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Where’s the fallout?

Far from being a sellout to the US, the N-liability Bill provides for compensation and allows operators to sue foreign suppliers for damages beyond those given in the law, reports Pramit Pal Chaudhuri.

delhi Updated: Mar 18, 2010 00:47 IST
Pramit Pal Chaudhuri

Imagine years from now that an imported reactor built on behalf of the Nuclear Power Corporation (NPC) of India melts and spews radioactivity across the countryside. Several thousand farmers and their fields are contaminated.

Would the present Civil Liability for Nuclear Damage Bill help them?

The answer: yes; quite a bit.

The Bill enforces strict liability. It wouldn’t matter who was at fault; the victims would get paid pronto.

Under international norms, the operator has to pay. NPC would have to cough up Rs 500 crore and, under Clause 6, even more if the government decides it should.

If the operator (NPC) runs out of funds, then the government would have to hand over up to another Rs 1,600crore. If more is needed, the victims would be paid from a third tier of liability – the international fund under the Convention of Supplementary Compensation, of about $500 million (Rs 2,350 crore).

The beauty of standard nuclear liability conventions is that they seek to give victims a huge dollop of money quickly and without fuss.

“The psychological backdrop for us was Bhopal,” says an Indian official, noting that victims spent years running circles as the legal system laboriously tried to fix blame. When nukes go bad, bucks, not blame, is what matters.

Mind you, the Bill doesn’t take away the right of victims or their next of kin from separately taking reactor builders or operators to court.

Then, it doesn’t stop the operator from suing the builder or vice versa. The Indian operator’s right to go after, say, a US or French reactor supplier is specified in the Bill. The operator has the “right to recourse” if “the nuclear incident has resulted from the willful act or gross negligence on the part of the supplier of the material, equipment or services”.

All this is separate from the liability compensation. And what a victim gets under these is limited only by the generosity of the judge.

Nuclear liability laws everywhere are about fast tracking compensation. The Indian Bill is no exception: It specifies that compensation applications should be dealt with in three months.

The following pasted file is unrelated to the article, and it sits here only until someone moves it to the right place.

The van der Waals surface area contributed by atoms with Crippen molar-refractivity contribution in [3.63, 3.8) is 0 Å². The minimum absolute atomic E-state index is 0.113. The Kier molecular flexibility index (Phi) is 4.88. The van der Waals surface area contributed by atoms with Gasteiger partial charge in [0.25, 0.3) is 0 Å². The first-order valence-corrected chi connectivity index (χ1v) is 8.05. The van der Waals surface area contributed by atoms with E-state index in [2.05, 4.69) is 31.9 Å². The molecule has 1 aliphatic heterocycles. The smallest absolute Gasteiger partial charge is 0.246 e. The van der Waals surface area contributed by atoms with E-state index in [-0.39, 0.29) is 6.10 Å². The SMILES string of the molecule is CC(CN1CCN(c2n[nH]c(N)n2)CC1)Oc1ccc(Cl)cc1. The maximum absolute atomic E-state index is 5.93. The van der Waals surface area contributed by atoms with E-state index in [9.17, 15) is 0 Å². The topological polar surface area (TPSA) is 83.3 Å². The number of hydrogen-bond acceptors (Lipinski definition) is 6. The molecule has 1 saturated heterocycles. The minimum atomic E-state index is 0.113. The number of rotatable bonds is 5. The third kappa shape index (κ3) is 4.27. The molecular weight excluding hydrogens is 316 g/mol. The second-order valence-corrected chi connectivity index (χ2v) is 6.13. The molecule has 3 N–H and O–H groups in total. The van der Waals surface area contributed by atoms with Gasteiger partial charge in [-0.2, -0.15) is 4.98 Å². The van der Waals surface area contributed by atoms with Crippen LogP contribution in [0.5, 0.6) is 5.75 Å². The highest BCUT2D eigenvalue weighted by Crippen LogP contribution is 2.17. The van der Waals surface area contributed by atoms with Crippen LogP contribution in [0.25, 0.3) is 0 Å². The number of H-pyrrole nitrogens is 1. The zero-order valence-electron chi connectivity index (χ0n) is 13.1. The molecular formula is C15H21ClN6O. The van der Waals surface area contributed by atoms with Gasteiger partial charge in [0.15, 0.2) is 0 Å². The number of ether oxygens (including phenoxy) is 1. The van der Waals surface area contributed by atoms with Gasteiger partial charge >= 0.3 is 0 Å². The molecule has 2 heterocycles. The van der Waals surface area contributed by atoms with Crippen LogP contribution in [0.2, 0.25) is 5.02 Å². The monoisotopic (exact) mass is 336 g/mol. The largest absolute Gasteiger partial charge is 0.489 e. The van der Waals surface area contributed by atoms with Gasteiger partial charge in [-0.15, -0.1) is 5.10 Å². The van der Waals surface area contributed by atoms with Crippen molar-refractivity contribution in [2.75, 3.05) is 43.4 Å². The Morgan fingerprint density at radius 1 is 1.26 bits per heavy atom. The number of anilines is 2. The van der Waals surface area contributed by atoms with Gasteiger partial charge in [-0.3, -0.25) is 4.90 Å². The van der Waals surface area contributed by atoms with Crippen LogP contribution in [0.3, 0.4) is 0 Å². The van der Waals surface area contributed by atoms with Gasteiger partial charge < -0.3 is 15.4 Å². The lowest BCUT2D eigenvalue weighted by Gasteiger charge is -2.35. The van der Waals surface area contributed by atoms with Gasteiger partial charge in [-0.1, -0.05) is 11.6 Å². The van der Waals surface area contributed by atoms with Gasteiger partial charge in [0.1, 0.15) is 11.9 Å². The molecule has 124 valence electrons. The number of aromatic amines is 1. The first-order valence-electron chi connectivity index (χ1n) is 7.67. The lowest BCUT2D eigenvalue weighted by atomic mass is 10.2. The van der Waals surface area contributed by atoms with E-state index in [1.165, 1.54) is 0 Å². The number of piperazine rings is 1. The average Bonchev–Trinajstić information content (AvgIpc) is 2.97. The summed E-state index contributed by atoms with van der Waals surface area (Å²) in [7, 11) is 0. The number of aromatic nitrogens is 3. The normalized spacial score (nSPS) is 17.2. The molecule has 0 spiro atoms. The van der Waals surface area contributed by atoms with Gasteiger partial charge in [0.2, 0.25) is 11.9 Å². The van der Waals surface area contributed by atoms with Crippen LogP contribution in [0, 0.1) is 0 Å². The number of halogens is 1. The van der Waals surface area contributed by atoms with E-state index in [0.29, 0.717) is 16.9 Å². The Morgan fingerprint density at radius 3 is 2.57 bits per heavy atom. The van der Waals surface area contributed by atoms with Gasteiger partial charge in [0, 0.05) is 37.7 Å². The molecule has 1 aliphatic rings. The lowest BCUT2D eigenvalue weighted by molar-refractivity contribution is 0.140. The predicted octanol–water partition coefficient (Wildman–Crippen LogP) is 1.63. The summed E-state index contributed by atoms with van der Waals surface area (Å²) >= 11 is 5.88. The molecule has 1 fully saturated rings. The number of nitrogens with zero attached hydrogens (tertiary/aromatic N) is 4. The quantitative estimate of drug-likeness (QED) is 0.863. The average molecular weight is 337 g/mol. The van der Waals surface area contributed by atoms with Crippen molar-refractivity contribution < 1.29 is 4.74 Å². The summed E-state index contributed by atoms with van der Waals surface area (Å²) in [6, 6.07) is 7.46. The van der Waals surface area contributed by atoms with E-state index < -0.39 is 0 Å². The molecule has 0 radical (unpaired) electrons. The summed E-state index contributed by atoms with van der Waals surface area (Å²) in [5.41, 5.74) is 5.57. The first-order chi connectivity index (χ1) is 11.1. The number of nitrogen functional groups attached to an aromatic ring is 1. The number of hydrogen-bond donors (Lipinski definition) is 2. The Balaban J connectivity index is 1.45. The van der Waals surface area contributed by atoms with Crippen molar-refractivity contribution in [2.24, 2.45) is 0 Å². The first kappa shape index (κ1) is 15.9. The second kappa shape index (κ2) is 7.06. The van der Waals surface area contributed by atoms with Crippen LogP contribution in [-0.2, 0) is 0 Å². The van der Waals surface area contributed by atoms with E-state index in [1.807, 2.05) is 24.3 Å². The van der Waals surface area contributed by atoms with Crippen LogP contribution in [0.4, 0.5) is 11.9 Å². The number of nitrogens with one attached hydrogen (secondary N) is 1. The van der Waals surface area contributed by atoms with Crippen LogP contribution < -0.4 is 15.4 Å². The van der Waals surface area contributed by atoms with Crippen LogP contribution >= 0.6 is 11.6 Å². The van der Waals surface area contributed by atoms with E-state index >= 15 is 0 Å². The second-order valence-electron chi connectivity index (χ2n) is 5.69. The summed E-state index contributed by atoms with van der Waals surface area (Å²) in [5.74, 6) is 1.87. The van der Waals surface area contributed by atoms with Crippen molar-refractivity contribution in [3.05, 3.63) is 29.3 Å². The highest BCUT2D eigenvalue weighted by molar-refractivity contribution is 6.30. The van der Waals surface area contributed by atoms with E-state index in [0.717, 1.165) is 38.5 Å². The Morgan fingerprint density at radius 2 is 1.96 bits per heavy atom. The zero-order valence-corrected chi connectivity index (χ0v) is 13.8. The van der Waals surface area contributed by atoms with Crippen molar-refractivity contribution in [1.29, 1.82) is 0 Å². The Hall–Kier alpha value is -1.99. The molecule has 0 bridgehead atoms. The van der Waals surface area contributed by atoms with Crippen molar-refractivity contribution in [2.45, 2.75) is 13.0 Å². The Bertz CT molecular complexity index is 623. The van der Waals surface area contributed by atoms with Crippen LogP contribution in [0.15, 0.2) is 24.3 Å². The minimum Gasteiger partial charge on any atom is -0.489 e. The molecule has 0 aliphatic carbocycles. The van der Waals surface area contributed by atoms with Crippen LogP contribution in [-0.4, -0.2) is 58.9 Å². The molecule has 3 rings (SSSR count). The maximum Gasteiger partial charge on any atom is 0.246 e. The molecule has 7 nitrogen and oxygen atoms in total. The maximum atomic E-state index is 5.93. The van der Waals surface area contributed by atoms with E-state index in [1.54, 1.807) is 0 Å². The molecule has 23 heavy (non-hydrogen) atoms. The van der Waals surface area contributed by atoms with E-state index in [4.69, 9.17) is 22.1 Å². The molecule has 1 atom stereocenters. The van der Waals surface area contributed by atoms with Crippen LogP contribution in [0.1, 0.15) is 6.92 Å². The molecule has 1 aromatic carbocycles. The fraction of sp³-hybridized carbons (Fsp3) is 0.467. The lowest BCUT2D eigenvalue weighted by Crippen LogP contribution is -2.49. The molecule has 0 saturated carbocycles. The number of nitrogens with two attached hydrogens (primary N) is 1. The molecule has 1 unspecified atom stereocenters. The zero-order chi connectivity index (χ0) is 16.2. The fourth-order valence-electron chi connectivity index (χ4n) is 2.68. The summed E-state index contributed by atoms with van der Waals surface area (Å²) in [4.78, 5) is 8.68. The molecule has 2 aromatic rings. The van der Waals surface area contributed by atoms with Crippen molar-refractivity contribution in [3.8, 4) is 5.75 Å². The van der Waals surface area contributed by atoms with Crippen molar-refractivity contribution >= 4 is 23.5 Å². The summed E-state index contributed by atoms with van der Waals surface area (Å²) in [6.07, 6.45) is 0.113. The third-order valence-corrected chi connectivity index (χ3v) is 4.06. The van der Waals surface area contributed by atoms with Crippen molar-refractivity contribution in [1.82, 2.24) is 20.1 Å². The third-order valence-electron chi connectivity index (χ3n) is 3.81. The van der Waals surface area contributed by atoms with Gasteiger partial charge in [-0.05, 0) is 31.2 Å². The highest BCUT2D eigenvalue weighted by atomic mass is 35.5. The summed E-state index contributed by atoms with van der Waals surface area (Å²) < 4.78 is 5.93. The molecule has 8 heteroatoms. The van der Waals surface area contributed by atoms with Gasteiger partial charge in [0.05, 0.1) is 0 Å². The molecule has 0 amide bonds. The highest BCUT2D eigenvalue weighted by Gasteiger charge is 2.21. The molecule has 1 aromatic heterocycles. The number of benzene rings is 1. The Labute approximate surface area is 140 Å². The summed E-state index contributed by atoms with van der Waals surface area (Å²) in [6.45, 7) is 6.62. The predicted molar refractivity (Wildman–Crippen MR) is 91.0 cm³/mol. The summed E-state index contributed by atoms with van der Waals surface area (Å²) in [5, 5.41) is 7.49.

This reflects the unusual nature of nuclear power. Like neighbourhood dogs, when reactors are good they are very very good. But when they are bad, they are horrid.

But liability has a second purpose. A fear of the so-called “China Syndrome” – a serious accident in a nuclear power plant – shouldn’t throttle the goose that can lay golden eggs. While nuclear power plants across the world have maintained a good safety record since Chernobyl nearly 25 years ago, they still scare insurance firms.

If a liability cap is too high, premiums on reactors go through the ceiling. The operator has to jack up power tariffs. Customers flee and no reactors get built since there is not market for the power they will generate.

Looking at other countries, the government chose a cap between those of the wealthiest countries and those of other emerging countries. The Indian law doesn’t give as much as France, but gives more than China.

Officials are frustrated at the present complaints that the first tier cap is too small.

The team that drafted the Nuclear Liability Bill feels it crafted a law that conforms to international norms and Indian realities.

“There is nothing country-specific about this Bill,” officials say, responding to the Left’s standard American obsession. In fact, Washington lobbied unsuccessfully to rid the Bill of Clause 17, which says operators can go after errant suppliers – and does not provide any liability cap.

In any case, the need to introduce a nuclear liability system in India was driven by Russian demands for the Kudankulam 3 and 4 reactors. It was further raised by the French. “The Americans, as is their style, were only the most vocal about the issue,” says an official.

Ultimately, the real story goes much further. Prime Minister Manmohan Singh’s vision was that eventually Indian corporations would learn to become reactor operators, components makers and players in every facet of civilian nuclear power.

None of this will be possible if India does not have a liability system aligned to that existing in the rest of the world.

And as the economy matures and the country becomes wealthier, liability caps can be raised. As more and more Indian operators enter the fray, the US industry’s multi-billion dollar compensation kitty can be replicated. And as India becomes a provider and exporter of nuclear technology in its own right, it will demand that potential clients overseas introduce similar legislation.

But all this can come to fruition only if India passes its own Bill first.